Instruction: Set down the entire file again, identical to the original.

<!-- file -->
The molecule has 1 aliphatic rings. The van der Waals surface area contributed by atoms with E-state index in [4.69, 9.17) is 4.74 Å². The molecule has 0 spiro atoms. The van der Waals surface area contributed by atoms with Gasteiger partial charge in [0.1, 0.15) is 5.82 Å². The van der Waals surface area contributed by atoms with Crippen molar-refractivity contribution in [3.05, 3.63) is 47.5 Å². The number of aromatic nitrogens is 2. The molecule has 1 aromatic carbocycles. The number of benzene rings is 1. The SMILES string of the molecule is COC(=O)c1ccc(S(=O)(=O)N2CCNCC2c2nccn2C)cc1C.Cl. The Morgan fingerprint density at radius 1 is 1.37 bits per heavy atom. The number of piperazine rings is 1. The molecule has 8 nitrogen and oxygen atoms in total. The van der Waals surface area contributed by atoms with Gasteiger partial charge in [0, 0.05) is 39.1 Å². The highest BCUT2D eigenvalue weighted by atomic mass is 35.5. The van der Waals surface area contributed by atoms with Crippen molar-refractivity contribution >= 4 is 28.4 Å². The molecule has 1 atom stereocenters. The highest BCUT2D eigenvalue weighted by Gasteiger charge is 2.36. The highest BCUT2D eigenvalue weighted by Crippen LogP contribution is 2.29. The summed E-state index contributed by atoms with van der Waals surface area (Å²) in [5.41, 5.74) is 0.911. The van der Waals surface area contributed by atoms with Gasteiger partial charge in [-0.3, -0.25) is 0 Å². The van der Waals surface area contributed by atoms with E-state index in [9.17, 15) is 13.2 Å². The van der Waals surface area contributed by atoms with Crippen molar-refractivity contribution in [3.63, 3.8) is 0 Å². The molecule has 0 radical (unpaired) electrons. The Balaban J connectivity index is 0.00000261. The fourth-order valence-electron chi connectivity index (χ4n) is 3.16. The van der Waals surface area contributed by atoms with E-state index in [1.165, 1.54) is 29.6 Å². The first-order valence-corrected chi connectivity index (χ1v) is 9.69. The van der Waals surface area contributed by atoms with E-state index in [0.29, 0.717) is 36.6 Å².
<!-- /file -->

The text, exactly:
The molecule has 1 aliphatic rings. The van der Waals surface area contributed by atoms with E-state index in [4.69, 9.17) is 4.74 Å². The molecule has 0 spiro atoms. The van der Waals surface area contributed by atoms with Gasteiger partial charge in [0.1, 0.15) is 5.82 Å². The van der Waals surface area contributed by atoms with Crippen molar-refractivity contribution in [3.05, 3.63) is 47.5 Å². The number of aromatic nitrogens is 2. The molecule has 1 aromatic carbocycles. The number of benzene rings is 1. The SMILES string of the molecule is COC(=O)c1ccc(S(=O)(=O)N2CCNCC2c2nccn2C)cc1C.Cl. The Morgan fingerprint density at radius 1 is 1.37 bits per heavy atom. The number of piperazine rings is 1. The molecule has 8 nitrogen and oxygen atoms in total. The van der Waals surface area contributed by atoms with Gasteiger partial charge in [0, 0.05) is 39.1 Å². The highest BCUT2D eigenvalue weighted by atomic mass is 35.5. The van der Waals surface area contributed by atoms with Crippen molar-refractivity contribution >= 4 is 28.4 Å². The molecule has 1 atom stereocenters. The highest BCUT2D eigenvalue weighted by Gasteiger charge is 2.36. The highest BCUT2D eigenvalue weighted by Crippen LogP contribution is 2.29. The summed E-state index contributed by atoms with van der Waals surface area (Å²) in [5.41, 5.74) is 0.911. The van der Waals surface area contributed by atoms with Gasteiger partial charge in [-0.3, -0.25) is 0 Å². The van der Waals surface area contributed by atoms with E-state index in [9.17, 15) is 13.2 Å². The van der Waals surface area contributed by atoms with Crippen molar-refractivity contribution in [3.63, 3.8) is 0 Å². The molecule has 0 radical (unpaired) electrons. The Balaban J connectivity index is 0.00000261. The fourth-order valence-electron chi connectivity index (χ4n) is 3.16. The van der Waals surface area contributed by atoms with E-state index in [1.165, 1.54) is 29.6 Å². The first-order valence-corrected chi connectivity index (χ1v) is 9.69. The van der Waals surface area contributed by atoms with E-state index in [0.29, 0.717) is 36.6 Å².